13. Claudia Senik, 2005. "Income distribution and well-being: what can we learn from subjective data?," Journal of Economic Surveys, Wiley Blackwell, vol. 19(1), pages 43-63, 02.
  14. Odermatt, Reto & Stutzer, Alois, 2015. "Smoking bans, cigarette prices and life satisfaction," Journal of Health Economics, Elsevier, vol. 44(C), pages 176-194.
  15. Dolan, Paul & Peasgood, Tessa & White, Mathew, 2008. "Do we really know what makes us happy A review of the economic literature on the factors associated with subjective well-being," Journal of Economic Psychology, Elsevier, vol. 29(1), pages 94-122, February.
  16. Bruno Frey & Lasse Steiner, 2012. "Glücksforschung: Eine empirische Analyse," AStA Wirtschafts- und Sozialstatistisches Archiv, Springer;Deutsche Statistische Gesellschaft - German Statistical Society, vol. 6(1), pages 9-25, December.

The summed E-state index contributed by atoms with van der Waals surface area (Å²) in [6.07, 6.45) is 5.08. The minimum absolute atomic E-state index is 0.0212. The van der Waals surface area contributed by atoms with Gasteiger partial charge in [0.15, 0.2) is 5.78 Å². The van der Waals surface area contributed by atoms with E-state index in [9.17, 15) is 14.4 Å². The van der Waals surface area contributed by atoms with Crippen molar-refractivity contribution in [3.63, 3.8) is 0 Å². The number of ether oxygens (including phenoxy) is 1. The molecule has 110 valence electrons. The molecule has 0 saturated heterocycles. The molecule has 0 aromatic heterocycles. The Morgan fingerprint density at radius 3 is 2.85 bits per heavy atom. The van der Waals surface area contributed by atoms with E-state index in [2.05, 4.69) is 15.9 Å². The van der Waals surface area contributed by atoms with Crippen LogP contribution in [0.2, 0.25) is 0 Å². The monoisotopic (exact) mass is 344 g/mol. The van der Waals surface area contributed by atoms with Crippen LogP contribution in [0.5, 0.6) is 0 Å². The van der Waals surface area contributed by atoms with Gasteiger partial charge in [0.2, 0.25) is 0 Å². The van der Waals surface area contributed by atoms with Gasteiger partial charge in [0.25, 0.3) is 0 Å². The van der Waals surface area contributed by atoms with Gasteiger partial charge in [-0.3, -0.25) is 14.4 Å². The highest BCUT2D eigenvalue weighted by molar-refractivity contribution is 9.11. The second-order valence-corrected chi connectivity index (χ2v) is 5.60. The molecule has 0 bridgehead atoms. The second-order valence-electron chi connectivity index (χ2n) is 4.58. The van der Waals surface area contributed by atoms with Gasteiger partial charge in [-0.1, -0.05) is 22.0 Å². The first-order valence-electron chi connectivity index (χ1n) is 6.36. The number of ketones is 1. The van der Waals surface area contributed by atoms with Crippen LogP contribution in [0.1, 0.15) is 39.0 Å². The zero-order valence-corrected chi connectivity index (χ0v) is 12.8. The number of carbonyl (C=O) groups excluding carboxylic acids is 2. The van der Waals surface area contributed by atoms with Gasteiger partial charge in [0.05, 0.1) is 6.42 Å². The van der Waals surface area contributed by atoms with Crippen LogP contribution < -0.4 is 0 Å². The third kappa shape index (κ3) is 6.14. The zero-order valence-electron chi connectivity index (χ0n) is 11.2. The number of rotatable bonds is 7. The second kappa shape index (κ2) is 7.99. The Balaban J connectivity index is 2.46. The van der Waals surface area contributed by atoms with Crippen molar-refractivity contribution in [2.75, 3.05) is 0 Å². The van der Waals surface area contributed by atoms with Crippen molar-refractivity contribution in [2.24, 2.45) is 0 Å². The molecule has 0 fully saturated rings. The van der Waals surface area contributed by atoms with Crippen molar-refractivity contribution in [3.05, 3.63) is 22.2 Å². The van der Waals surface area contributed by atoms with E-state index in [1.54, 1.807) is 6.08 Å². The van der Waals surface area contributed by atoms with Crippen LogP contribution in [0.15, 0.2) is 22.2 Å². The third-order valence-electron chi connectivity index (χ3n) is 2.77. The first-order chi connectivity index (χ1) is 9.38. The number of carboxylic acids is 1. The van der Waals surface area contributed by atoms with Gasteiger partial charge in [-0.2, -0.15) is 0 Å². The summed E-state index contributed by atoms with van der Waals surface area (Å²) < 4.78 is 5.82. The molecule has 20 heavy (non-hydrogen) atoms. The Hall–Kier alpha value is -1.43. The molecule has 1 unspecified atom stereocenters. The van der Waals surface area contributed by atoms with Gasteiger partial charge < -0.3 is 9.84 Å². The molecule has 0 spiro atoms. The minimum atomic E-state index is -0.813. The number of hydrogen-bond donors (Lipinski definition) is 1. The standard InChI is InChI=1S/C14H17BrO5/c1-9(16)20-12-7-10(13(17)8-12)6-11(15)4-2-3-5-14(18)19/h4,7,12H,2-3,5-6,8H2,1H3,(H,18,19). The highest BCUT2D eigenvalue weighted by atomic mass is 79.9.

17. Erzo F. P. Luttmer, 2005. "Neighbors as Negatives: Relative Earnings and Well-Being," The Quarterly Journal of Economics, Oxford University Press, vol. 120(3), pages 963-1002.
  18. Winkelmann, Rainer, 2012. "Conspicuous consumption and satisfaction," Journal of Economic Psychology, Elsevier, vol. 33(1), pages 183-191.
  19. Gardner, Jonathan & Oswald, Andrew J., 2007. "Money and mental wellbeing: A longitudinal study of medium-sized lottery wins," Journal of Health Economics, Elsevier, vol. 26(1), pages 49-60, January.
  20. Benesch Christine & Frey Bruno S. & Stutzer Alois, 2010. "TV Channels, Self-Control and Happiness," The B.E. Journal of Economic Analysis & Policy, De Gruyter, vol. 10(1), pages 1-35, September.
  21. repec:pri:cheawb:deaton_income_health_and_wellbeing_around_the_world_evidence_%20from_gall is not listed on IDEAS